“It really comes down to Clem has maintained his speed, and that’s really helped him as a speed-rusher,” Carroll said. “He has good arm length and he uses it well. At 250-something pounds and running as fast as he is, and having the quickness and the natural athleticism that he has, he’s a terrific all-around athlete. He uses all of those elements to be effective.”
The ability of the Seahawks to run their record to 4-0 at home also will hinge of the ability of left tackle Russell Okung – and at times fullback Michael Robinson and tight ends Zach Miller and Anthony McCoy – to keep Allen from disrupting the Seahawks’ work-in-progress passing game under rookie QB Russell Wilson.
“Jared Allen, he’s a war daddy,” Carroll said. “He can do it all. He does it physically. He does it with quickness. He does it with finesse. He’s a rare football player.”
Clemons and Allen also have something else in common. Each is 30-something, but still productive at an age when some edge-rushers start to lose their edge. Each chalks it up to experience, maturity and, with Clemons, opportunity.
“Mentally, you learn to rush smarter,” Allen said. “Sometimes when you’re younger, you’re just guessing. So you try to make fundamental, sound judgments as you get older – try to pick up on tendencies to see if you can get a jump.
“But I’ve always been a leverage/technique guy. So I’m never going to get away from the basis of what I do. I believe in hips, hands and feet. And out-leveraging and outworking my guy, and taking advantage of the one-on-one (blocks) when I get them.”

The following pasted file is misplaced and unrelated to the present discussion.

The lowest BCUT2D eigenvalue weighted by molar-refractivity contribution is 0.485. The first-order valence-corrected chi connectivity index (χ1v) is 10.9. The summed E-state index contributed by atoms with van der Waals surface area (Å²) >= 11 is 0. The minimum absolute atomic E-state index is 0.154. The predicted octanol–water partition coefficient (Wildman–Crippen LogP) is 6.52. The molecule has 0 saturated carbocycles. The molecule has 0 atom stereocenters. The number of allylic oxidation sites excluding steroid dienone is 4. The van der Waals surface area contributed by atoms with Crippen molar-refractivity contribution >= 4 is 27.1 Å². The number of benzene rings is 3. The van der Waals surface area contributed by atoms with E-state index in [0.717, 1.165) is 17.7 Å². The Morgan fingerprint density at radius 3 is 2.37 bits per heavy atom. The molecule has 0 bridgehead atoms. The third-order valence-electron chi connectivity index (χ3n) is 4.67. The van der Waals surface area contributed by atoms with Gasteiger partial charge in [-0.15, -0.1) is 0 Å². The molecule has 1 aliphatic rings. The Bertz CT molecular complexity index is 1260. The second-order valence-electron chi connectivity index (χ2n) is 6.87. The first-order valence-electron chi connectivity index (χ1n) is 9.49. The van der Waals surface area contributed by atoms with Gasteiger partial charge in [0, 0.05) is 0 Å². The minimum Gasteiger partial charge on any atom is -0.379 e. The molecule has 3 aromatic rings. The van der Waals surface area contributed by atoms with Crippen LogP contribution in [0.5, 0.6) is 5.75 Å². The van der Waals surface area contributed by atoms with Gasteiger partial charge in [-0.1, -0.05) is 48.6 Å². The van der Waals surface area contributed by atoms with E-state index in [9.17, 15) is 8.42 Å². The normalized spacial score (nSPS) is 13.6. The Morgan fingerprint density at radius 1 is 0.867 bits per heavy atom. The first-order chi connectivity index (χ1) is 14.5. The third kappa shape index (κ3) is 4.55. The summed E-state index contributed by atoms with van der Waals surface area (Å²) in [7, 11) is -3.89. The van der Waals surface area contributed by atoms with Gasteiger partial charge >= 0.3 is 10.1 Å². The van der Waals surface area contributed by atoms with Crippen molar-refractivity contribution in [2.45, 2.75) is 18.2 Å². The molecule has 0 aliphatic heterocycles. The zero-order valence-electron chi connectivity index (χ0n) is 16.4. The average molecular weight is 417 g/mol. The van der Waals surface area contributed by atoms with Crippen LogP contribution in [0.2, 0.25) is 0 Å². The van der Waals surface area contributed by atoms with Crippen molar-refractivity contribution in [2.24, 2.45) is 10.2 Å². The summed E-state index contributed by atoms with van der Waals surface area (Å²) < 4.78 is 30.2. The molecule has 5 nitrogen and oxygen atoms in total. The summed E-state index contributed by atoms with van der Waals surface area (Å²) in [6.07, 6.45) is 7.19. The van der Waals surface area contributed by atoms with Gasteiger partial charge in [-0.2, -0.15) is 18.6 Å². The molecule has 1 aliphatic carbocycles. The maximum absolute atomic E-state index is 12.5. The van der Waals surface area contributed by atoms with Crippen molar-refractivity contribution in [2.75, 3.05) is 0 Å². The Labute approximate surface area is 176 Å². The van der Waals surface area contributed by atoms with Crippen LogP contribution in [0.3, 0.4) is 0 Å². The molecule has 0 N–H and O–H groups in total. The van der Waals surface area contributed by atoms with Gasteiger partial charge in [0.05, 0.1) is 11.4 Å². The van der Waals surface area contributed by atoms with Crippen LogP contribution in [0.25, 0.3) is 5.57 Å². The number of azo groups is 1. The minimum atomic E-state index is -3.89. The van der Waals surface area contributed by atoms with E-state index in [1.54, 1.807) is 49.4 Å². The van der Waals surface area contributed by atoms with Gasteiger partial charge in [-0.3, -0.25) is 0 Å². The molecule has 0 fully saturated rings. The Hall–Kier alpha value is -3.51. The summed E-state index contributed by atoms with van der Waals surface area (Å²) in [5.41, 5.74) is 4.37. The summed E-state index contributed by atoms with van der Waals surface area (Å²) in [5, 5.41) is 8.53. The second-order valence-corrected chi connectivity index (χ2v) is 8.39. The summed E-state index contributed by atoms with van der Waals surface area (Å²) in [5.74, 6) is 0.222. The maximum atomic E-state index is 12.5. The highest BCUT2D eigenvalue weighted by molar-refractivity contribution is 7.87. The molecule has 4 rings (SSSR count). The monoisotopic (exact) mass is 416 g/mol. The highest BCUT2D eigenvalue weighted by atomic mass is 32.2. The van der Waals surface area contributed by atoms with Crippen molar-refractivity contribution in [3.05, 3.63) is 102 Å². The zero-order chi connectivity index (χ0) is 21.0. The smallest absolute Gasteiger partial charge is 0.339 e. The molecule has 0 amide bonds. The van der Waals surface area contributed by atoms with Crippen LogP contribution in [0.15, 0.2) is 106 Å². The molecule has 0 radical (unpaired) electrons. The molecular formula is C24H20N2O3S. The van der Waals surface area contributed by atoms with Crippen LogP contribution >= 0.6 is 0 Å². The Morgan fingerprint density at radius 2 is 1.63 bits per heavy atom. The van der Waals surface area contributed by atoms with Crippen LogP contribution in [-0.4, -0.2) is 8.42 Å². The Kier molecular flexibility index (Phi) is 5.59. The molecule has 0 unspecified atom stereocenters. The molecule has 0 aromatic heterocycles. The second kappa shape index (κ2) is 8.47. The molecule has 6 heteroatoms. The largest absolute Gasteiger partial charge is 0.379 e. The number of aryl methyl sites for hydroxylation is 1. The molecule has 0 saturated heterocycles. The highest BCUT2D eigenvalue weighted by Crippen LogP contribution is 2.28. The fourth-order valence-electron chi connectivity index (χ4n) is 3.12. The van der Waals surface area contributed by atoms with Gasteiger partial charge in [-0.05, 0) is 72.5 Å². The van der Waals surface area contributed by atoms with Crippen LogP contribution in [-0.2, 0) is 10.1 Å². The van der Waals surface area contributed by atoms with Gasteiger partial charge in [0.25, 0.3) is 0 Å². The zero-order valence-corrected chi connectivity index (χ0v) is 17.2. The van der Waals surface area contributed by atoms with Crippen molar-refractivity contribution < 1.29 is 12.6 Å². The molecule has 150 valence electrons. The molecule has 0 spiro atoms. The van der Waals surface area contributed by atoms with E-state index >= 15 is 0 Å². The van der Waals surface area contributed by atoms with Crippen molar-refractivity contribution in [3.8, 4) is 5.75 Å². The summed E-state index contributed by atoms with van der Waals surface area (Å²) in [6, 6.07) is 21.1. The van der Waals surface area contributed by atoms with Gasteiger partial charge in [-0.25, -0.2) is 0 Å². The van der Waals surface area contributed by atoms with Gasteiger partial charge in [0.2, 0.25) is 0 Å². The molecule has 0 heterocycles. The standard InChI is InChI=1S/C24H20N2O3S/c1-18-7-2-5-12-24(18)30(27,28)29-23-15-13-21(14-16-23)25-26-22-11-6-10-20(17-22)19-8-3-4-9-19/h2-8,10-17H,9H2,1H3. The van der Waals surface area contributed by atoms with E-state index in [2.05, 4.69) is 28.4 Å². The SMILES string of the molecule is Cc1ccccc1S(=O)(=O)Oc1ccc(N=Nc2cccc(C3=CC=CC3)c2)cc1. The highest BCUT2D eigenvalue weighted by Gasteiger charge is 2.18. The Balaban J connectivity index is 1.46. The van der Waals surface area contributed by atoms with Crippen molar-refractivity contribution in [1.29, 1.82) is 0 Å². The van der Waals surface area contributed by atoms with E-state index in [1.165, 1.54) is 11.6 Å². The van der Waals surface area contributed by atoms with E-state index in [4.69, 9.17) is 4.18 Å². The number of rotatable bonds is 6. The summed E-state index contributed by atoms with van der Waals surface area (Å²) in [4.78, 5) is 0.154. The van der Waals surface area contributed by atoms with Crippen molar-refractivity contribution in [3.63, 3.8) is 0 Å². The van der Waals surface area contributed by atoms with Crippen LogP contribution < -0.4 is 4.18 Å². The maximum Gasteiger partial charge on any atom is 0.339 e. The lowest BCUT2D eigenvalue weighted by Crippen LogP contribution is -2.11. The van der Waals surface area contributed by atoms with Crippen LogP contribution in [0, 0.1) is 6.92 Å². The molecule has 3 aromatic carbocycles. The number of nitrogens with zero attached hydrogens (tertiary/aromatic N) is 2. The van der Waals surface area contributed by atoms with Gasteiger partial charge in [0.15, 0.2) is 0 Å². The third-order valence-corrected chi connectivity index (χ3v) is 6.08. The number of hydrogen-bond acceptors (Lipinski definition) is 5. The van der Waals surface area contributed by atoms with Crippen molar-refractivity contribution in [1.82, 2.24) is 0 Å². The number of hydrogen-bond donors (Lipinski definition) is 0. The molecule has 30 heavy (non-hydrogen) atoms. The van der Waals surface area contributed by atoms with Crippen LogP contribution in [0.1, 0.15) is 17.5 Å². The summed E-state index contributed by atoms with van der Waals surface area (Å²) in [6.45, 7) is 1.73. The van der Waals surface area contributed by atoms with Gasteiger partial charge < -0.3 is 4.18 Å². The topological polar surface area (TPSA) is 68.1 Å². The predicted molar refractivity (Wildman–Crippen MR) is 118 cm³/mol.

As the 30-year-old Allen views it, it’s a necessity. “I swear, they keep putting these young 20-year olds in front of me,” he said with a laugh. “I’ve got to try to use some savvy vet moves to get a jump on them early.
“That’s really how I’d say I’ve changed as I got older is just my mental game is continuing to progress – figuring out ways how I can use my strengths to someone else’s weaknesses.”
Clemons, who turned 31 on Tuesday, concurs. “It comes with repetition,” he said. “Am I a different pass rusher now? Yeah, and it comes with film study and different guys around you who are rushing with you. There are a lot of different things that come with it.”
One of the biggest differences between the Chris Clemons who has 29 sacks in 2½ seasons with the Seahawks and the Chris Clemons who had 20 in his first five NFL seasons is opportunity.
He was a situational pass rusher with the Washington Redskins (2004-05), Oakland Raiders (2007) and Eagles (2008-09), but Clemons has been an every-down player who specializes in pressuring the passer with the Seahawks.
“For the most part, it’s opportunity. He didn’t get the same chance he got here to play as much,” said Carroll, pointing out that Clemons has played 900-plus snaps since joining the Seahawks. “He got an opportunity and he’s taken advantage of it.”
What’s the difference? “Now I get into the flow of the game real early,” Clemons said. “So I’m more comfortable rushing.”
But just as relentless. Read